When you manage a farm during the growing season, it can be like what this farmer said: “I feel like I’m putting out fires all day!”
Of course, he’s not talking about literal fires, but figurative ones that seem to consume almost all of our time and energy. Often when you are the leader of the operation, everyone else knows that there are certain decisions and problems that you will have to solve because the buck stops with you.
However, this can go to an extreme where it seems like every problem people face comes back to you for an answer or solution. That’s when “fighting fires” starts to happen, when all you do on a given day is put out those fires and solve all the problems.
Time and energy
The best way to prevent this? Start by understanding where your time and energy as a leader is best spent. Where will your time, attention and energy move the needle the most in terms of the overall financial success of your operation?
It quickly becomes apparent that a supervisor’s time is probably not best spent fixing every problem that employees or others in the operation encounter during a given workday. So what can leaders do?
1. Determine which types of problems and issues deserve your immediate attention and which do not. Take some time to make a list of the types of problems that create figurative “fires” that you then need to put out. Sort them into the types of things that really need your immediate attention as a leader and the things that probably don’t. You can consider factors such as the dollar cost of the solution or problem, whether it causes downtime, and so on.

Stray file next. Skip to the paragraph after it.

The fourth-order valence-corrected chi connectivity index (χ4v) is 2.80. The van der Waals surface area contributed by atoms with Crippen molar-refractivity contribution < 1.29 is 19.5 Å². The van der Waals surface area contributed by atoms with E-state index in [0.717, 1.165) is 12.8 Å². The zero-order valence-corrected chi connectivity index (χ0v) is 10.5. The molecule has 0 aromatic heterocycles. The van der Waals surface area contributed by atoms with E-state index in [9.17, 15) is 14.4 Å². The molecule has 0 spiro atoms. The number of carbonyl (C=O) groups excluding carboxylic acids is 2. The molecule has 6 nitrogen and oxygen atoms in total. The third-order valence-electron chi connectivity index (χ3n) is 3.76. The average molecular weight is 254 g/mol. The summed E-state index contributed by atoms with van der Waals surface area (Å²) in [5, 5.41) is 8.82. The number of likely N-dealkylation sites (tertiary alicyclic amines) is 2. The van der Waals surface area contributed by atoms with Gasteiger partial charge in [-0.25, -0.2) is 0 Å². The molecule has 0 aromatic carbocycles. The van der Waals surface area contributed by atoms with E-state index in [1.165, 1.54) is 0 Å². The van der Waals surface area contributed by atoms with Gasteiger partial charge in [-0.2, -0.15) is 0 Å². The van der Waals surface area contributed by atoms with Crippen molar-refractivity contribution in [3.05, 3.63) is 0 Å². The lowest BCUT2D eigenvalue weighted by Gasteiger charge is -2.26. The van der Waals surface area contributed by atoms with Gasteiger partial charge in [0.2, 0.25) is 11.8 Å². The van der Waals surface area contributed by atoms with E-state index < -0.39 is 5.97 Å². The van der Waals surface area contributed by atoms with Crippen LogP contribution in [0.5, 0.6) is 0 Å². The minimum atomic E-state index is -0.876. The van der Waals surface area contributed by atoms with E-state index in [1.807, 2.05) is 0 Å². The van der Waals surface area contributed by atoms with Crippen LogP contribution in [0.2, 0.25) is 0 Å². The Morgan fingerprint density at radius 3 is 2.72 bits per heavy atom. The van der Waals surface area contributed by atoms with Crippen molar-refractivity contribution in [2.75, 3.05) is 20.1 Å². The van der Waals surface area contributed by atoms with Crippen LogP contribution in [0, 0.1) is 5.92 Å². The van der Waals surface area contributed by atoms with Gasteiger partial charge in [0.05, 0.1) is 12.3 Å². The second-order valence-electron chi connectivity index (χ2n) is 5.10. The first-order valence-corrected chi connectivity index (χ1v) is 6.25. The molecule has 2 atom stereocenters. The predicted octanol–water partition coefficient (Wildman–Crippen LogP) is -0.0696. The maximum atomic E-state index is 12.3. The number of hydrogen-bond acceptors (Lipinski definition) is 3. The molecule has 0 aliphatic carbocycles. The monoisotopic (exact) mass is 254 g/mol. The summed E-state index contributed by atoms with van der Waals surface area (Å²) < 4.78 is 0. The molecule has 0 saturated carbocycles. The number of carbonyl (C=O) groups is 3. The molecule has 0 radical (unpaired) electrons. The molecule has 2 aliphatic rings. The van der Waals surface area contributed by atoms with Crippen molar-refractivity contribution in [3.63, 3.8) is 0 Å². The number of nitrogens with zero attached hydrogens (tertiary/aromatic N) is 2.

2. Think about who can handle the issue or decision besides you. Often the operation involves others – who may be closer to the problem in their work than you – who can work to solve it. Certain problems can be solved by the employee who encountered the problem for the first time. Work to educate employees about the types of decisions or problem-solving steps they need to take before contacting you or other managers. Also, do you have a successor as a leader or someone you think can lead the operation in the future? They can become your new go-to person for issues and decisions that aren’t on your “top priority” list where you have to make decisions.
3. Let go of the urge to “do it all.” If you are a farm manager, you probably have a mindset that is driven by responsibility. Ultimately, you own the operation and are ultimately responsible for its results. But taking it to extremes can lead to burnout yourself, as well as underdeveloped talent and responsibility in other people working in your company. It probably means having to consciously take a step back and work on making sure others can learn to handle some of the action, at least once in a while.
Many farmers say that grain marketing is not their favorite thing to do. However, grain marketing is one of the main business factors that affect the level of success a farm can achieve.
Commodity markets appear to be more volatile than ever this year due to a combination of factors. And you know it’s very important to be able to make decisions about grain marketing plans and execute them with confidence.
Choosing to learn more about markets – from the various marketing tools available to learning more about your individual marketing personality – can be a game-changer for leaders and their operations.
Farmers have found that working with our market advisors has given them peace of mind. Consultants assist farmer clients in planning and executing marketing decisions and help them stay abreast of the current, rapidly changing grain market and how it affects their operations.
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Are you tired of “putting out fires” every day? – AgriNews
Source link Are you tired of “putting out fires” every day? – AgriNews